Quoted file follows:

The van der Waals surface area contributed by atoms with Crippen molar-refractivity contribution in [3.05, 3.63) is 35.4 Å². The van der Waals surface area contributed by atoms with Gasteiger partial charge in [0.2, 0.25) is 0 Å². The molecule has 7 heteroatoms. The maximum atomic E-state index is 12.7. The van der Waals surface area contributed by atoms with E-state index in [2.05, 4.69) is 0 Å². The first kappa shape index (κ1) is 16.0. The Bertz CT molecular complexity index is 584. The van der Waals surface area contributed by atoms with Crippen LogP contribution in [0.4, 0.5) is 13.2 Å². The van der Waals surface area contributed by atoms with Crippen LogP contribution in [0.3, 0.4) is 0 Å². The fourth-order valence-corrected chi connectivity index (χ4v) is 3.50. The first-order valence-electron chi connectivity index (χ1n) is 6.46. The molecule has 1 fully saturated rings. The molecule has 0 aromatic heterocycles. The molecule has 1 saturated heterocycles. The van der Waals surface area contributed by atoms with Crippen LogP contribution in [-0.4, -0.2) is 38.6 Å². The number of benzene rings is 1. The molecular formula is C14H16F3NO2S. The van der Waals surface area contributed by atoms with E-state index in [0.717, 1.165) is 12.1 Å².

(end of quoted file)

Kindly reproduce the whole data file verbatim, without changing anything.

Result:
The van der Waals surface area contributed by atoms with Crippen molar-refractivity contribution in [3.05, 3.63) is 35.4 Å². The van der Waals surface area contributed by atoms with Gasteiger partial charge in [0.2, 0.25) is 0 Å². The molecule has 7 heteroatoms. The maximum atomic E-state index is 12.7. The van der Waals surface area contributed by atoms with E-state index in [2.05, 4.69) is 0 Å². The first kappa shape index (κ1) is 16.0. The Bertz CT molecular complexity index is 584. The van der Waals surface area contributed by atoms with Crippen LogP contribution in [0.4, 0.5) is 13.2 Å². The van der Waals surface area contributed by atoms with Crippen LogP contribution in [0.3, 0.4) is 0 Å². The fourth-order valence-corrected chi connectivity index (χ4v) is 3.50. The first-order valence-electron chi connectivity index (χ1n) is 6.46. The molecule has 1 fully saturated rings. The molecule has 0 aromatic heterocycles. The molecule has 1 saturated heterocycles. The van der Waals surface area contributed by atoms with Crippen LogP contribution in [-0.4, -0.2) is 38.6 Å². The number of benzene rings is 1. The molecular formula is C14H16F3NO2S. The van der Waals surface area contributed by atoms with E-state index in [0.717, 1.165) is 12.1 Å².